While energy has always been a driving force in the evolution of human culture, its importance has reached new heights in the first decade of the 21st century.
Due to its overarching macroeconomic importance, energy is now a precious commodity in global financial markets. Energy issues pervade global geopolitics, and will continue to do so in light of the increasing concentration of oil supplies in the Middle East coupled with rising global energy demand.
As if you didn't know that!
Science and religion: just seeing the two words in the same sentence is enough to make some people apoplectic. The commingling of the two words has been one of the most contentious educational and intellectual issues of the decade.
Can they live together? Can a rational person be religious? Or should scientists be campaigning to rid society of what Richard Dawkins calls these "juvenile superstitions"?
The problem is not with religion per se, but it's with the prejudices, discriminations, and backward thinking that can derive from it.
The twenty-first century, we are told, will be China's. Usually this is intnded as a warning: if the world's leading economies fail to respond to the Chinese "threat", we will face a second-class future trailing in the wake of the People's Republic.
In this age of globalization, China is also a partner; which is why we should all be concerned about the challenges ahead. China faces immense social, political, and environmental problems, and whatever is a problem for China is by definition a problem for everyone else, too.
Today in rich western countries, people worry about poisoned Chinese pet food and imported toys tainted with lead. Tomorrow, it could be a global climate meltdown driven by China's exploding demand for energy.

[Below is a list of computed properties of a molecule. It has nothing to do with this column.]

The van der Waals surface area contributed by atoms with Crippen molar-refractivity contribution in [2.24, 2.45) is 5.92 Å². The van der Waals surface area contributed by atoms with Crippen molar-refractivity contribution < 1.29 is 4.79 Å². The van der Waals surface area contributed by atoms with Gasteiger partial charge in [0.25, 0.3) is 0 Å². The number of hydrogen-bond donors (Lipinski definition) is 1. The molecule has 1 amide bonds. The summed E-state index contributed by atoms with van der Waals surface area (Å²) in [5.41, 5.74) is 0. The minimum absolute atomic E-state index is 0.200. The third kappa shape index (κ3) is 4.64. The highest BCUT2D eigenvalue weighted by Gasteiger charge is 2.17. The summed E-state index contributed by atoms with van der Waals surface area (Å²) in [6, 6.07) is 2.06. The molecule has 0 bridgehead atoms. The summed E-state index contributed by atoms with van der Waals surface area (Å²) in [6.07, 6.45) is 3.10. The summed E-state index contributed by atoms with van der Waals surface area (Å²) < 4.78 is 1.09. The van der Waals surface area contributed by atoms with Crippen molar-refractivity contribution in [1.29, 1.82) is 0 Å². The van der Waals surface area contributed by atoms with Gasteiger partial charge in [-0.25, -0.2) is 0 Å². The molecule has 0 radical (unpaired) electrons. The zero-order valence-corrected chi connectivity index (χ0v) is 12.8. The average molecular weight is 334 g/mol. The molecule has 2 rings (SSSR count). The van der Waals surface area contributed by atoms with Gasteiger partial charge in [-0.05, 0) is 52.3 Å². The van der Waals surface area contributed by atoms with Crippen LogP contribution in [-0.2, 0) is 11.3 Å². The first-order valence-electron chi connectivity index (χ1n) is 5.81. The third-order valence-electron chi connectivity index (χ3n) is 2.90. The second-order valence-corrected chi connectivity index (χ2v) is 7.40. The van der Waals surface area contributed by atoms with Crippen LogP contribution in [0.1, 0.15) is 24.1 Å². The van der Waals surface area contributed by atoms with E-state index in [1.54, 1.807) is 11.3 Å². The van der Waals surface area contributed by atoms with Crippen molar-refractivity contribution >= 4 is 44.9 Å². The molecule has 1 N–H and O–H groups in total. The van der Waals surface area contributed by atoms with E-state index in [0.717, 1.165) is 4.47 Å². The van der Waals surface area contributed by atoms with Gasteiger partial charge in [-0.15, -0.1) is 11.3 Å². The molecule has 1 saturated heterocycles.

Most senior members of the Chinese central government were trained in that most practical of disciplines, engineering. They know that the nation's present trajectory is unsustainable, both economically and environmentally.
If China is to continue its remarkable development, it must transform itself from an exporter of cheap manufactured goods built to western blueprints into what its leaders call an "innovation nation" which is able to sustain its growth through home-grown ingenuity.
So they are pouring huge sums into science, particularly at the applied end of hot fields like nanotechnology and renewable energy. China's spending on research and development has more than doubled in the past five years, and official plans call for a further rise; from 1.34 per cent of GDP in 2005 to 2.5 percent by 2020.
Can China really reinvent itself as a lean, green technological superpower? Will the rural poor get left behind as the urban middle class reaps the benefits of rapid economic growth? Or will the economic miracle falter or even collapse? And can the Communist Party maintain its grip on power through it all? Will it ultimately be an engine of reform, or an obstacle to change? Will China eventually embrace democracy as it is practiced in the west? Or does conflict lie ahead?
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